However, we can’t help feeling that what will really set these two teams apart is the half back combinations, and here we are handing the ball back to Racing. At 9 and 10, Racing have so much pace and imagination in Teddy Iribaren and Finn Russell that they are likely to keep Exeter guessing all afternoon and deny them the kind of platform where the English side’s mastery of the set pieces could prove vital. Racing should be able to force Exeter to constantly have to reset their defensive structures, if Russell and Iribaren are allowed space in which to operate. Given the fact that both have an eye for even the slightest of gaps, Exeter will need to be sharp in covering these two mischief makers on Saturday.

We’d argue the back lines are evenly matched. Whatever Exeter’s Stuart Hogg, Jack Nowell and Henry Slade can do, well Racing’s Vakatawa, Imhoff and Zebo can do too. Nowell and Hogg may be quicker out of the blocks than their French counterparts, but once either Imhoff or Vakatawa have built up a head of steam they are almost impossible to stop, especially the French Fijian who has the potential to carve off huge chunks of Exeter’s midfield defence. If Exeter don’t dominate possession and the set pieces which we’d argue they are well placed to do, then this could end up being a very free flowing game but our money is on the Frenchmen causing the most damage allied to their pair of tricksters in the halfback department.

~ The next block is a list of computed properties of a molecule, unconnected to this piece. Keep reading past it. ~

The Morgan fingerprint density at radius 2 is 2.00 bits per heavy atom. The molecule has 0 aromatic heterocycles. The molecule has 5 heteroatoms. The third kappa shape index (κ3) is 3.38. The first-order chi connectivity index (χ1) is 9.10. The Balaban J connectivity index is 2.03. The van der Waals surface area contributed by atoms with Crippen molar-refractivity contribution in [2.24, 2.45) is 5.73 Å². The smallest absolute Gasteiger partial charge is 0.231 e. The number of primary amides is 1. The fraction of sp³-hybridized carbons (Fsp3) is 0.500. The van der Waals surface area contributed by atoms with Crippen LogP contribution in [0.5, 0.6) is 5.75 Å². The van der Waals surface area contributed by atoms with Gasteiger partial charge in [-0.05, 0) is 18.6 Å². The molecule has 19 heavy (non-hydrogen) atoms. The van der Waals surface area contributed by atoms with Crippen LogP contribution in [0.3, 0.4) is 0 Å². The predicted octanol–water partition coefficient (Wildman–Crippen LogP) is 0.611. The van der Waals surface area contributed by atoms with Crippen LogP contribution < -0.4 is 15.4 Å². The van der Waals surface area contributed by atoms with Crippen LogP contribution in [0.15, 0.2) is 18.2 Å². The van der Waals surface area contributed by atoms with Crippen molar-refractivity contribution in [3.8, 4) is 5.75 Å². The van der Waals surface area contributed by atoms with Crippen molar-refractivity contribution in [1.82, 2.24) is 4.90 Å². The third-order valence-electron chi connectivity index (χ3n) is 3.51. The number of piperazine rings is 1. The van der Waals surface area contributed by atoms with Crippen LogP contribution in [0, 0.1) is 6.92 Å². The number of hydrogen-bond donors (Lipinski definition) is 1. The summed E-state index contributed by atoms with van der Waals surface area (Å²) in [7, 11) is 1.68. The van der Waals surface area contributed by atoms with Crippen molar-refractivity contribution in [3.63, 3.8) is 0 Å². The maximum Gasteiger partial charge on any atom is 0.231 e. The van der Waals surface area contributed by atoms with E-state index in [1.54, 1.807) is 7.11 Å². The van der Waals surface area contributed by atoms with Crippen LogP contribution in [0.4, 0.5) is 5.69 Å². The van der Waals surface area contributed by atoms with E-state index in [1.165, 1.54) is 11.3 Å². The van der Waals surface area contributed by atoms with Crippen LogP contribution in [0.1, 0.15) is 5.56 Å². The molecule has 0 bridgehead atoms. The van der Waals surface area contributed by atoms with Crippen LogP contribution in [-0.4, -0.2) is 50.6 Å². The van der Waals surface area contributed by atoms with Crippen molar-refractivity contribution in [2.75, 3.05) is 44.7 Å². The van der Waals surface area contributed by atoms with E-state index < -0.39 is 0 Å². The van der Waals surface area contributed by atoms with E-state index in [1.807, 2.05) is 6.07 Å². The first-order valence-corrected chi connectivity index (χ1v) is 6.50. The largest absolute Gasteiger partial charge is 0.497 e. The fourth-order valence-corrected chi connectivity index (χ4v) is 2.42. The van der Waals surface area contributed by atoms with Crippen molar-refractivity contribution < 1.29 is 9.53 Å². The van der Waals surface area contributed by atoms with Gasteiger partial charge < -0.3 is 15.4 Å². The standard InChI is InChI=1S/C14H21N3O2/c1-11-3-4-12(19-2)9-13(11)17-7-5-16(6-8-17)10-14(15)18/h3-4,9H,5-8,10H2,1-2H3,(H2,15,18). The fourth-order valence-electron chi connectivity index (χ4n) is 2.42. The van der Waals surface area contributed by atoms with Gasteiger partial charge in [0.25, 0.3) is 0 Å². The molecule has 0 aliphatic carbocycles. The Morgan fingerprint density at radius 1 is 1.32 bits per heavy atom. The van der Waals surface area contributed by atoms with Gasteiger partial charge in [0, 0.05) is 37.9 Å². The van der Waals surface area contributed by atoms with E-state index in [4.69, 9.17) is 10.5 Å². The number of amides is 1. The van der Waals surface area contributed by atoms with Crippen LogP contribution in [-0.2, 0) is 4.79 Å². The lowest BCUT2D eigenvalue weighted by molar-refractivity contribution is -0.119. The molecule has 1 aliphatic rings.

Two very exciting and evenly matched teams should make for a highly entertaining final on Saturday, and hopefully not the kind of slugfest that finals can often degenerate into. The weather looks set to favor a running game, and the teams boast a host of characters able to provide just that. Impossible to call, but somehow we feel that Racing 92 might just find that at long last – third time around really is lucky!